Do you want to think better? If so, writing is a good first step. A way to write better is to have a simple system that allows you to to take notes in a systematic manner, letting complexity bubble up from there (Beinhocker, 2006). This system will allow you to accumulate and compound insight, which Sonke Ahrens explains in his book: How to Take Smart Notes.
This system, known as a Zettelkasten, consists of two main components: literature notes and permanent notes. When you read something, have a pen in your hand to take notes on the content, summarizing what you think its important and what you don’t want to forget. You should then capture the bibliographic details in these literature notes so you have something to refer back to. Taking literature notes, in your own words, is a powerful test of concision and comprehension.
In the next step, you should make a permanent note, which is an elaboration or extension of your literature notes. When you do this, look at the literature notes you have just taken, and ask yourself, how can this idea contribute to different contexts (Ahrens 2017, 15), or why did I choose to write this down (84)? Other good prompts for developing permanent notes include: does this contradict, support, correct, or add to what I already have; can I combine two ideas to generate something novel; and what questions come from these ideas?
Over time, taking permanent notes is about making connections to other things you know, which comes from a mix of the theories, rules, mental models, and narratives you know today. Additional probing questions for permanent notes include: how does this fact fit into my idea of (x); can this be explained by theory; do these ideas complement or contradict one another; what is this argument similar to; have I heard this before; and what does (x) mean for (y) (Ahrens 2017, 60)?
When composing literature and permanent notes, I’ve found it helpful to use ideas from George Gopen’s Readers Expectations Approach, or REA, covered in his books: The Sense of Structure: Writing From The Reader’s Perspective & Expectations: Teaching Writing From the Reader’s Perspective. Your notes (both literature and permanent) should pass Gopen’s simple test of good writing: was the message delivered by the writer to the reader? If it was, then the writing was good; if it wasn’t, then the writing wasn’t good (Gopen 2014, 8).
Gopen’s focus on the stress position is also very useful for composing permanent notes as it helps clarify your thinking. He defines the stress position as the part of the sentence, usually at the end, that you most wanted to emphasize. For example, after reading the sentence you just composed, you may realize: there is more than one candidate for the stress position, implying you may be conflating or juxtaposing two separate thoughts; what you wanted to emphasize was not in the sentence, but in an implication hanging above it; or, you may realize nothing was worthy of emphasis, and as such, the sentence (or note) should be reduced to a phrase or clause (Gopen 2014, 14).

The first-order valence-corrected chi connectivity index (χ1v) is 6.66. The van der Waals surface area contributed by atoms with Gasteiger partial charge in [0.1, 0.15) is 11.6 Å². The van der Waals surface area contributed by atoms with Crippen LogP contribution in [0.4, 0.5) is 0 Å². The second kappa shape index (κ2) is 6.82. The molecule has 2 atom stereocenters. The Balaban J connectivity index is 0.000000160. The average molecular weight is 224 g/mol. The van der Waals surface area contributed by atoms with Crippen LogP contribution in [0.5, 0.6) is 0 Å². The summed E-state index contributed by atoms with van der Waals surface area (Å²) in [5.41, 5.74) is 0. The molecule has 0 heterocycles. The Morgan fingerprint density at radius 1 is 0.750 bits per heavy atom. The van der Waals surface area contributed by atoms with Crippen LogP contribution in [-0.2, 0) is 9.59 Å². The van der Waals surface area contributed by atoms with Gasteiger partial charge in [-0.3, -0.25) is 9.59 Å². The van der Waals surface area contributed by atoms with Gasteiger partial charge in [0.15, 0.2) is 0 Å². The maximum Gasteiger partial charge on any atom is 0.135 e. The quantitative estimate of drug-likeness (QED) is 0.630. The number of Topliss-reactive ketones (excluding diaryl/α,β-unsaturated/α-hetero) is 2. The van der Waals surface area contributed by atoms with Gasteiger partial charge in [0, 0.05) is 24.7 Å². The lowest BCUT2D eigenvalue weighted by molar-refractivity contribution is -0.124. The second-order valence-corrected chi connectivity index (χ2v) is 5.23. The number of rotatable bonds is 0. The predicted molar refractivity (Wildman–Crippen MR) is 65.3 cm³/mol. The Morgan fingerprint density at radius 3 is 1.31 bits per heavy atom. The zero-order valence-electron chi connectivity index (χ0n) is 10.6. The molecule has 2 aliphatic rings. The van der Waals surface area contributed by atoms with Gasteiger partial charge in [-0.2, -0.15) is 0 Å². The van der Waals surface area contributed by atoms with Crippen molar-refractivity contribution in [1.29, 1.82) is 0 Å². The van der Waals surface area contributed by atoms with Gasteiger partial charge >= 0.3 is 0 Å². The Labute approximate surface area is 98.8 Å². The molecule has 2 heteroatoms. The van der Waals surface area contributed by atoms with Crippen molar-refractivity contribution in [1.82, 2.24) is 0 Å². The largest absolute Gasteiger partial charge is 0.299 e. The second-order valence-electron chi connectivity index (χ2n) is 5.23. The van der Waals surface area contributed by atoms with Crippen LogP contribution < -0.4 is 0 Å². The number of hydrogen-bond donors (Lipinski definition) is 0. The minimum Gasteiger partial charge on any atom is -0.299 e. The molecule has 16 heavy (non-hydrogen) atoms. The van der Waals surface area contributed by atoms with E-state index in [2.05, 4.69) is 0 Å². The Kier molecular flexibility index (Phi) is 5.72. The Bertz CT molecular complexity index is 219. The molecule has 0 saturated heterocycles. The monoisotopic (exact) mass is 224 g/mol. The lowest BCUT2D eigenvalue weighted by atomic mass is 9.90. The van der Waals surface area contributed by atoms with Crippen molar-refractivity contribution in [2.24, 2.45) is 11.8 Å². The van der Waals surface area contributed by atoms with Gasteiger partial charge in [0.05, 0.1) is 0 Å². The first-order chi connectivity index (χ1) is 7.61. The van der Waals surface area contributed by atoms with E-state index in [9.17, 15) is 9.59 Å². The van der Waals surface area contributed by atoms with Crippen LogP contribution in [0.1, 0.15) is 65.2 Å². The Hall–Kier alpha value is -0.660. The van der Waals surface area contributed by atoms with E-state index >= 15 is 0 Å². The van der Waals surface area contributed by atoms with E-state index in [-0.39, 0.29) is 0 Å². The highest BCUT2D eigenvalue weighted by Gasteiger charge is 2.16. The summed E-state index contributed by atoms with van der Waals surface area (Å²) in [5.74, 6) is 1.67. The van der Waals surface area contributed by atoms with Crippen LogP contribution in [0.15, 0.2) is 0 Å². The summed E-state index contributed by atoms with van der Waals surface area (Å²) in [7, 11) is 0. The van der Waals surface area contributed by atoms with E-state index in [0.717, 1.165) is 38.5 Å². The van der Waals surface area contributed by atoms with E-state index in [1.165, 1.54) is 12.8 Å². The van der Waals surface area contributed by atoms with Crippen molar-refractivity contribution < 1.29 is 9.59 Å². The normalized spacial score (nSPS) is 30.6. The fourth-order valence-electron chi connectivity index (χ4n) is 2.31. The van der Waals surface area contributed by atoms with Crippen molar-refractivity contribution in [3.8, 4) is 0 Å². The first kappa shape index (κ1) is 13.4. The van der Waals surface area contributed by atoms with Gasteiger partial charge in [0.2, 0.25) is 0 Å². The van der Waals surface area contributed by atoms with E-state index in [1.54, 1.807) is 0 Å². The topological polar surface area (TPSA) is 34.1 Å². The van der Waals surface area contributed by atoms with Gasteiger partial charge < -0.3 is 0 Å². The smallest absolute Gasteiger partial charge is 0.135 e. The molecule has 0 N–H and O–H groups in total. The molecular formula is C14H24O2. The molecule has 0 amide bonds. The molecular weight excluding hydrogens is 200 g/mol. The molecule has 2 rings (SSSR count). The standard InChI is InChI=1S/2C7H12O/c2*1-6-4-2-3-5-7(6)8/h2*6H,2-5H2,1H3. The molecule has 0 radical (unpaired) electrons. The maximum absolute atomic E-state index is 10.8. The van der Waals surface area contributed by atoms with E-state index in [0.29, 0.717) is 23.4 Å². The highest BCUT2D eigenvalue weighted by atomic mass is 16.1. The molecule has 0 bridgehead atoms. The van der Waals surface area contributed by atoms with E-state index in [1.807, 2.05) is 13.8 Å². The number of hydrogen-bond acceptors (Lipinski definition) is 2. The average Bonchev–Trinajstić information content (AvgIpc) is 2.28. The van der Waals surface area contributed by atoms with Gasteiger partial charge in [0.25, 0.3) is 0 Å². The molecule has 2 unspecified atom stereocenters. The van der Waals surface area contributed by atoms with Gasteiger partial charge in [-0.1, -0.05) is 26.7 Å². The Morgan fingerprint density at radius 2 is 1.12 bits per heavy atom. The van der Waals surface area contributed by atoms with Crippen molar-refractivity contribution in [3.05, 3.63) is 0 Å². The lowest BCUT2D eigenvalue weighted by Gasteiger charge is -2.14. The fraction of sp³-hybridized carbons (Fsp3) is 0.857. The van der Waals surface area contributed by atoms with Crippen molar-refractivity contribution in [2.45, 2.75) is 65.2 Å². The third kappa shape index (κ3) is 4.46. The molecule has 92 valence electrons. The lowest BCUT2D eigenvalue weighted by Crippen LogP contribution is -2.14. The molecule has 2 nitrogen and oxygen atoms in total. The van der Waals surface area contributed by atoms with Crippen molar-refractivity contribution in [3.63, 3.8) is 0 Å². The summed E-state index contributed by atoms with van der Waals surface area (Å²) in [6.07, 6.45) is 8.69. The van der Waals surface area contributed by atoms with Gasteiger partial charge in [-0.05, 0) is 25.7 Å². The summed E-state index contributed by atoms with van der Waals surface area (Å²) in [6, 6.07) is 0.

When storing a permanent note, don’t use topics and subtopics — you want to keep things as simple as possible and let complexity build from the bottom up. Identify notes in the context within which you may like to see them again, whether those words are in the note or not (Ahrens 2017, 38).
Why is any of this important? I believe both taking notes and good writing, enforces good thinking and can be a competitive advantage. As the world transitions to knowledge work, exercising this writing muscle is essential. Not only can writing confer an individual competitive advantage, but it can do the same in businesses.
For instance, in the book Working Backwards: Insights, Stories, and Secret from Inside Amazon, the authors explain how Amazon relies on the written word and have banned Powerpoint (Bryar & Carr, 2021). They point out that Powerpoint, due to its format, prevents ideas from connecting to one another and makes an audience more passive (83). Amazon instead has its teams draft a six page narrative, complemented by tables, graphics, and numbers, that is read at the beginning of meetings, which they believe allows them to think through issues more deeply, foster better discussions, and finally make better decisions (Bryar & Carr 2021, 83). As the work becomes more complicated and relies more on human capital as an intangible moat (Wu, 2021), writing is must.
Even when it develops new product, Amazon uses a document in the form of a press release and frequently asked questions, known as a PR/FAQ, to develop new products. This is a living document used to ensure a new product will benefit customers, determine whether its feasible, and whom you are reliant on to introduce the product.
In another example, Twilio, in its annual report, writes the following in the context of how it makes decisions: “Write It Down. Our business is complex, so take the time to express yourself in prose (emphasis mine)—for your sake and for the folks with whom you’re collaborating.”
In conclusion, if you want a leg up for yourself, develop a note taking system and take the pains to write clearly. Also, pay attention to organizations that prioritize writing — they may actually have an superior competitive advantage to those that don’t over the long term.
I would love feedback on this and any other examples of companies that focus on writing. Thank you.